So we wait in the sun and my blood pressure drops slowly. About noon we are finally picked up and transferred to his sister’s house, not the wedding quite yet. Here the waiting ritual continues for about three hours. My heart rate increases again, as waiting is one of the things Dutchies are not good at doing. But at three o’clock the moment is there, and the wedding finally seems to be happening. Half an hour later we arrive, in a faraway place, where the other guests know no more than we do about what’s going to happen next. People randomly wander around, often still have to get dressed, but eventually find the church where the ceremony is going to take place at some undefined moment in time. And so I sit down.. the uncomfortable, stiff cheese-head amongst the curved, singing Zimbabweans and South Africans. I get a few appreciative hand-shakes, notice some long-lasting stares, and see several disapproving looks in the direction of my friend Sisanda. But it is a wedding, so one is there to enjoy. And when the wedding ceremony finally starts, 1.5 hours later than planned, I once again feel excited, which 5 minutes later turns out to be totally misplaced.

There was a preacher and a lot of ‘hallelujah, praise the lord’; there was clapping and a lot of praying. It was in a cold, dark church and the ceremony was endless. But at least I had the safety of the herd, hoping the sheep around me wouldn’t notice they had a wolf amongst them. Although I did my fair share, praying to God this would all be over soon. Almost two hours later my prayers were answered. On my way out the door, zigzagging through the singing crowd to find the bar, I came to the realization that at Christian weddings people are not ashamed to toast to the happy couple with a champaign glass filled with orange juice… I was going to have a little rehab, it seemed.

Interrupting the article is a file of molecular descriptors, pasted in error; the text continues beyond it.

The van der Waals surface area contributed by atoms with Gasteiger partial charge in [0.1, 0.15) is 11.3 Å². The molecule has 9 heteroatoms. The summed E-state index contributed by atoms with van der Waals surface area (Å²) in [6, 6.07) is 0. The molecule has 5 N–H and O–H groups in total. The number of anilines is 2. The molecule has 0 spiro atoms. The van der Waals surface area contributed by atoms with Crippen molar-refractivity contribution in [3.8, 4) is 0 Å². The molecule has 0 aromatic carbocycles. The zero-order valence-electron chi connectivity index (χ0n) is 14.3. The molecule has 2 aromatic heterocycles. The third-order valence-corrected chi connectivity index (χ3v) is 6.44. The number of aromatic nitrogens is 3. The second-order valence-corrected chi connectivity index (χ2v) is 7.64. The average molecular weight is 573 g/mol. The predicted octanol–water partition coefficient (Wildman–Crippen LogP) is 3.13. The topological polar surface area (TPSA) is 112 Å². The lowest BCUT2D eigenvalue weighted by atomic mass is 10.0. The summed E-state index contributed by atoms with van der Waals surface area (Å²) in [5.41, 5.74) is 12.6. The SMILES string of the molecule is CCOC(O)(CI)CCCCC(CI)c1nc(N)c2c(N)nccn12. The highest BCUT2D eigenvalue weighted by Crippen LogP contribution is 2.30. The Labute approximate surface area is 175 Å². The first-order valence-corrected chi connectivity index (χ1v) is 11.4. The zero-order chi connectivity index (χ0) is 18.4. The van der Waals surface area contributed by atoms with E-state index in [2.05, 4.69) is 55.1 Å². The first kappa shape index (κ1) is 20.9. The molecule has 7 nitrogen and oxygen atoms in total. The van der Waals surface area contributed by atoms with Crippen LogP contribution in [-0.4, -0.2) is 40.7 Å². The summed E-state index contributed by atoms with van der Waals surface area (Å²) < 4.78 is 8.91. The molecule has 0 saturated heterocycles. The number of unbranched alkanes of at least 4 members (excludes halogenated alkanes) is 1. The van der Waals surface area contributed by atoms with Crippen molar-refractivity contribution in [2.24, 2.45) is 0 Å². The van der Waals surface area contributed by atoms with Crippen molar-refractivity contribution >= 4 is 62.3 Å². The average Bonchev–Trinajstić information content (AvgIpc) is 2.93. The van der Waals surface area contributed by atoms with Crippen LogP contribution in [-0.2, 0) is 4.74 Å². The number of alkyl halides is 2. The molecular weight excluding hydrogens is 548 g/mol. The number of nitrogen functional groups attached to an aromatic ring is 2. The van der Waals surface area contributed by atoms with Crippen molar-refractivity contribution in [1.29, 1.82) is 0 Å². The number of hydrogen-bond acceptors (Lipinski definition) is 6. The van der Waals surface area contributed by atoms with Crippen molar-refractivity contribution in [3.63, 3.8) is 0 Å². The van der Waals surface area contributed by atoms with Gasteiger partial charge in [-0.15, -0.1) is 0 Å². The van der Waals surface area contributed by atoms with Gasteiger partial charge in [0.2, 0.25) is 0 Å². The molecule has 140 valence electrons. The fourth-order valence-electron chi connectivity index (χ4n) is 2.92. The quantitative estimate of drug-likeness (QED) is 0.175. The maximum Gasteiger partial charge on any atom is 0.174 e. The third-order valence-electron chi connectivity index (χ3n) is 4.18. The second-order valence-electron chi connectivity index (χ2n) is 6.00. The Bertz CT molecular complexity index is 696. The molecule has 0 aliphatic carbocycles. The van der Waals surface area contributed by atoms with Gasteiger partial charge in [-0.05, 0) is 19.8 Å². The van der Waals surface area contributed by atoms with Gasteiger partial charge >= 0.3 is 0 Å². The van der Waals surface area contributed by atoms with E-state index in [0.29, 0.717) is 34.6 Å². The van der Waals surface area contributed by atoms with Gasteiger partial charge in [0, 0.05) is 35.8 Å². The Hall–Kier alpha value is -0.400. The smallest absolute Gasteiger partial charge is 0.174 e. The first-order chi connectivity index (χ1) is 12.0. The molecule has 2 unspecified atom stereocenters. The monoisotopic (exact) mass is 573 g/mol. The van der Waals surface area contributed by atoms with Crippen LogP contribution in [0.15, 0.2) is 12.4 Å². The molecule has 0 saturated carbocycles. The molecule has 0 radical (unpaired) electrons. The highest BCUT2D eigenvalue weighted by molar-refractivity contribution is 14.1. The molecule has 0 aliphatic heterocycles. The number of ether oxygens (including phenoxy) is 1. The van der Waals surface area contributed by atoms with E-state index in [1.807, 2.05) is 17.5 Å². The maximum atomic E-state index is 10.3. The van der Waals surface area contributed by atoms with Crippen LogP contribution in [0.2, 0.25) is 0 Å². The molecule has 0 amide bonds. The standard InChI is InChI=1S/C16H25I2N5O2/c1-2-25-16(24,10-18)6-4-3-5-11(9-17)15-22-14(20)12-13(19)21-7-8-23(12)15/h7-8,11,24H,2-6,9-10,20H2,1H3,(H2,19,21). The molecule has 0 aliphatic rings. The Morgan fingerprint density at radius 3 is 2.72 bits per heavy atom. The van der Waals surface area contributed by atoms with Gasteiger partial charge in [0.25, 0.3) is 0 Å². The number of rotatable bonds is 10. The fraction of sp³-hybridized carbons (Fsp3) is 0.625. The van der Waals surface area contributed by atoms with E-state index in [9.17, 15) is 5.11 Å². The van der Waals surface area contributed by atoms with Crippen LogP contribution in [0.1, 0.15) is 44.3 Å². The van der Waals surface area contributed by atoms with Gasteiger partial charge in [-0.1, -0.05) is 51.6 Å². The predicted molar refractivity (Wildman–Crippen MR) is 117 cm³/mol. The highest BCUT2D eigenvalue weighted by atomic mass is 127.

And not even two weeks later, I was in for the same joy ride. Another wedding, being the ‘plus one’. I should have known better by now and taken the easy way out. It was a ‘white’ Afrikaans wedding this time, but the circumstances differed little to me. A church, prayers, awkwardness, and another day spend in complete silence. It might be the alcohol-deprivation, but for the second time in two weddings now, I was sitting on a table with strangers who couldn’t bother to talk to me or involve me in any other social activity. That would be unheard of in Holland, where people will talk to anybody, compete to tell stories and crack provoking jokes effortlessly. In the Netherlands, a useless conversation is always better than no conservation. On these weddings, on the other hand, the food was consumed in silence. I was left counting the amount of lines on my hands, over and over again, summing them up in my head, and dividing the total to get an average, including standard deviation. I convinced myself that my fellow South African wedding-crashers must have been too shy or polite to approach the Dutch stranger in the corner, and that is was nothing personal. Although I couldn’t help blaming myself for not wearing the long sleeved dress instead…

But at the end of the day, those South African oddballs grew on me. They are always in for a joll and take life just a little bit less serious then we do. South Africans definitely win from Dutchies when it comes to generosity and hospitability, and they laugh considerably more than other people I know. Going back to Holland might become the real challenge.


3 thoughts on “South Africans, a different breed

  1. Thanks for the compliments of my fellow South Africans. Religion is usually very much more of an issue in Afrikaans speaking people and it is only in the last twenty odd years that they have begun to wind down.
    My own family boasts Geldenhuys amongst its components. Theoretically this should be Gildenhuys in Dutch? As I child, whilst listening to before and after grace prayers, said in high Dutch ( I suppose just Dutch to you), I was convinced that part of my family must have been Dutch. However, my sisters meticulous study of our family roots have actually confirmed that they were actually Gildenhausen and therfor probably German? I wonder where the high Dutch grace prayers came from. Any how it is lovely for me to have you here in South Africa and indeed, Afrika! Enjoyyour stay and go back (or stay) with happy memories.